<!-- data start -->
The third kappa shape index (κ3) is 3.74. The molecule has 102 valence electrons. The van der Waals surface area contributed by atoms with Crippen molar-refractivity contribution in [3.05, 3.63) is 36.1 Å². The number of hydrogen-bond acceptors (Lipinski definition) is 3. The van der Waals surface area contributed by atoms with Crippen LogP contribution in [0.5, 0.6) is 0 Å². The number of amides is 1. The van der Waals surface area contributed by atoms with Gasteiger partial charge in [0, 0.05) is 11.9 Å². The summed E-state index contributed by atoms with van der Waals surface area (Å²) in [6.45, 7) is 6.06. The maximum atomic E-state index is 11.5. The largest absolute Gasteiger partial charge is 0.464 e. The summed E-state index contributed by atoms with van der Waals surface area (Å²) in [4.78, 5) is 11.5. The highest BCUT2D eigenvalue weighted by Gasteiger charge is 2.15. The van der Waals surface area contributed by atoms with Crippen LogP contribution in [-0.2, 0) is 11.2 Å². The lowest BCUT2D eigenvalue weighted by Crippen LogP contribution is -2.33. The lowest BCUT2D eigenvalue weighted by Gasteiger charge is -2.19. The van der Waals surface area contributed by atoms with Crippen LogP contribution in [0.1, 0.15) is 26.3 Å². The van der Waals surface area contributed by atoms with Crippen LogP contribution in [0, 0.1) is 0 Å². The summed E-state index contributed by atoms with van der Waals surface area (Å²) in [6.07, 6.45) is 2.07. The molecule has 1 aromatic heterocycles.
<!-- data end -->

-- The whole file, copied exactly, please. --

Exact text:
The third kappa shape index (κ3) is 3.74. The molecule has 102 valence electrons. The van der Waals surface area contributed by atoms with Crippen molar-refractivity contribution in [3.05, 3.63) is 36.1 Å². The number of hydrogen-bond acceptors (Lipinski definition) is 3. The van der Waals surface area contributed by atoms with Crippen LogP contribution in [0.5, 0.6) is 0 Å². The number of amides is 1. The van der Waals surface area contributed by atoms with Gasteiger partial charge in [0, 0.05) is 11.9 Å². The summed E-state index contributed by atoms with van der Waals surface area (Å²) in [6.45, 7) is 6.06. The maximum atomic E-state index is 11.5. The largest absolute Gasteiger partial charge is 0.464 e. The summed E-state index contributed by atoms with van der Waals surface area (Å²) in [4.78, 5) is 11.5. The highest BCUT2D eigenvalue weighted by Gasteiger charge is 2.15. The van der Waals surface area contributed by atoms with Crippen LogP contribution in [-0.2, 0) is 11.2 Å². The lowest BCUT2D eigenvalue weighted by Crippen LogP contribution is -2.33. The lowest BCUT2D eigenvalue weighted by Gasteiger charge is -2.19. The van der Waals surface area contributed by atoms with Crippen LogP contribution in [0.1, 0.15) is 26.3 Å². The van der Waals surface area contributed by atoms with Crippen LogP contribution in [0, 0.1) is 0 Å². The summed E-state index contributed by atoms with van der Waals surface area (Å²) in [6.07, 6.45) is 2.07. The molecule has 1 aromatic heterocycles.